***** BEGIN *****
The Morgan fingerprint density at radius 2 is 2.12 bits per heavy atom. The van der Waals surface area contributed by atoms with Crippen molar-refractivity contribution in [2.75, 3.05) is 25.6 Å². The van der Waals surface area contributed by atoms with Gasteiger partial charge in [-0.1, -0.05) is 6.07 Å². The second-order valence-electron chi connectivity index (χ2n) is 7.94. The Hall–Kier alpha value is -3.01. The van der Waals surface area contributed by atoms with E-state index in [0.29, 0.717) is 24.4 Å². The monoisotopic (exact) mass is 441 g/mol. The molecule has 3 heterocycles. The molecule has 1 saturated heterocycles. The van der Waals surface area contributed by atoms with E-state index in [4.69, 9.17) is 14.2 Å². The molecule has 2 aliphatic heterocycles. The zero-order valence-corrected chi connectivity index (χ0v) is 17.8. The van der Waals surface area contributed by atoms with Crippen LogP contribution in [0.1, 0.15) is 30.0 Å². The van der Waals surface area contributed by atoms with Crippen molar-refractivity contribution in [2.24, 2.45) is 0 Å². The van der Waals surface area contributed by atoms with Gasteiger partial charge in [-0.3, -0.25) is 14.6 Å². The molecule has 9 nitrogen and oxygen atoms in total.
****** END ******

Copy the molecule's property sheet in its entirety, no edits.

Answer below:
The Morgan fingerprint density at radius 2 is 2.12 bits per heavy atom. The van der Waals surface area contributed by atoms with Crippen molar-refractivity contribution in [2.75, 3.05) is 25.6 Å². The van der Waals surface area contributed by atoms with Gasteiger partial charge in [-0.1, -0.05) is 6.07 Å². The second-order valence-electron chi connectivity index (χ2n) is 7.94. The Hall–Kier alpha value is -3.01. The van der Waals surface area contributed by atoms with E-state index in [0.29, 0.717) is 24.4 Å². The monoisotopic (exact) mass is 441 g/mol. The molecule has 3 heterocycles. The molecule has 1 saturated heterocycles. The van der Waals surface area contributed by atoms with E-state index in [4.69, 9.17) is 14.2 Å². The molecule has 2 aliphatic heterocycles. The zero-order valence-corrected chi connectivity index (χ0v) is 17.8. The van der Waals surface area contributed by atoms with Crippen LogP contribution in [0.1, 0.15) is 30.0 Å². The van der Waals surface area contributed by atoms with Crippen molar-refractivity contribution in [2.24, 2.45) is 0 Å². The van der Waals surface area contributed by atoms with Gasteiger partial charge in [-0.3, -0.25) is 14.6 Å². The molecule has 9 nitrogen and oxygen atoms in total.